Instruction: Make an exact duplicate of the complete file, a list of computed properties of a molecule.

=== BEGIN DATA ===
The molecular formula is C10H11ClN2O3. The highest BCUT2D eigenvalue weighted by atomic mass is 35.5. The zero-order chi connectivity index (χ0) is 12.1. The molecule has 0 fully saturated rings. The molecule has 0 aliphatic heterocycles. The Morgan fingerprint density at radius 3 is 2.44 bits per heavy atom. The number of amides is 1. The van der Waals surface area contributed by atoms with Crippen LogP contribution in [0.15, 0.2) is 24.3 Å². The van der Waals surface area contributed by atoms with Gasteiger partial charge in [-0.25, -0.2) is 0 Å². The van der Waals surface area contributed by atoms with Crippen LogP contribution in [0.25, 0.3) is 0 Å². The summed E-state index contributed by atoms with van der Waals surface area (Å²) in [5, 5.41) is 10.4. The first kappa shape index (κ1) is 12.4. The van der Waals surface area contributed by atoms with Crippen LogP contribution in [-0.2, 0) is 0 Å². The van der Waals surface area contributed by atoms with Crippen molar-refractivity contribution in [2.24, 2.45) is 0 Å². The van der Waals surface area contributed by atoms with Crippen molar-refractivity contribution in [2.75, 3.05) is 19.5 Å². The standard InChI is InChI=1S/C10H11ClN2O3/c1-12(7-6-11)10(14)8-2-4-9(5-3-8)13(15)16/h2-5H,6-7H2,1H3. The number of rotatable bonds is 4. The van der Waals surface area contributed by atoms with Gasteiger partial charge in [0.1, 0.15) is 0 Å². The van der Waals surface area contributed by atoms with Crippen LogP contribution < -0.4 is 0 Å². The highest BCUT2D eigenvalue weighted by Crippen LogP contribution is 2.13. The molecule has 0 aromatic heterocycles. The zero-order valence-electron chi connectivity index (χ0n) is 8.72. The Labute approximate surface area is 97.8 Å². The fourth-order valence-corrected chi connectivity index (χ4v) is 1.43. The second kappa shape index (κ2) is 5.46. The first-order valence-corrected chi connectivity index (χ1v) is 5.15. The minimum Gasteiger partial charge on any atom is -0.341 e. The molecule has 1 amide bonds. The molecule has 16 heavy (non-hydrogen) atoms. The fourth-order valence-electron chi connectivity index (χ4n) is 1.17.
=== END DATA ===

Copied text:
The molecular formula is C10H11ClN2O3. The highest BCUT2D eigenvalue weighted by atomic mass is 35.5. The zero-order chi connectivity index (χ0) is 12.1. The molecule has 0 fully saturated rings. The molecule has 0 aliphatic heterocycles. The Morgan fingerprint density at radius 3 is 2.44 bits per heavy atom. The number of amides is 1. The van der Waals surface area contributed by atoms with Crippen LogP contribution in [0.15, 0.2) is 24.3 Å². The van der Waals surface area contributed by atoms with Gasteiger partial charge in [-0.25, -0.2) is 0 Å². The van der Waals surface area contributed by atoms with Crippen LogP contribution in [0.25, 0.3) is 0 Å². The summed E-state index contributed by atoms with van der Waals surface area (Å²) in [5, 5.41) is 10.4. The first kappa shape index (κ1) is 12.4. The van der Waals surface area contributed by atoms with Crippen LogP contribution in [-0.2, 0) is 0 Å². The van der Waals surface area contributed by atoms with Crippen molar-refractivity contribution in [2.24, 2.45) is 0 Å². The van der Waals surface area contributed by atoms with Crippen molar-refractivity contribution in [2.75, 3.05) is 19.5 Å². The standard InChI is InChI=1S/C10H11ClN2O3/c1-12(7-6-11)10(14)8-2-4-9(5-3-8)13(15)16/h2-5H,6-7H2,1H3. The number of rotatable bonds is 4. The van der Waals surface area contributed by atoms with Gasteiger partial charge in [0.1, 0.15) is 0 Å². The van der Waals surface area contributed by atoms with Crippen LogP contribution < -0.4 is 0 Å². The highest BCUT2D eigenvalue weighted by Crippen LogP contribution is 2.13. The molecule has 0 aromatic heterocycles. The zero-order valence-electron chi connectivity index (χ0n) is 8.72. The Labute approximate surface area is 97.8 Å². The fourth-order valence-corrected chi connectivity index (χ4v) is 1.43. The second kappa shape index (κ2) is 5.46. The first-order valence-corrected chi connectivity index (χ1v) is 5.15. The minimum Gasteiger partial charge on any atom is -0.341 e. The molecule has 1 amide bonds. The molecule has 16 heavy (non-hydrogen) atoms. The fourth-order valence-electron chi connectivity index (χ4n) is 1.17.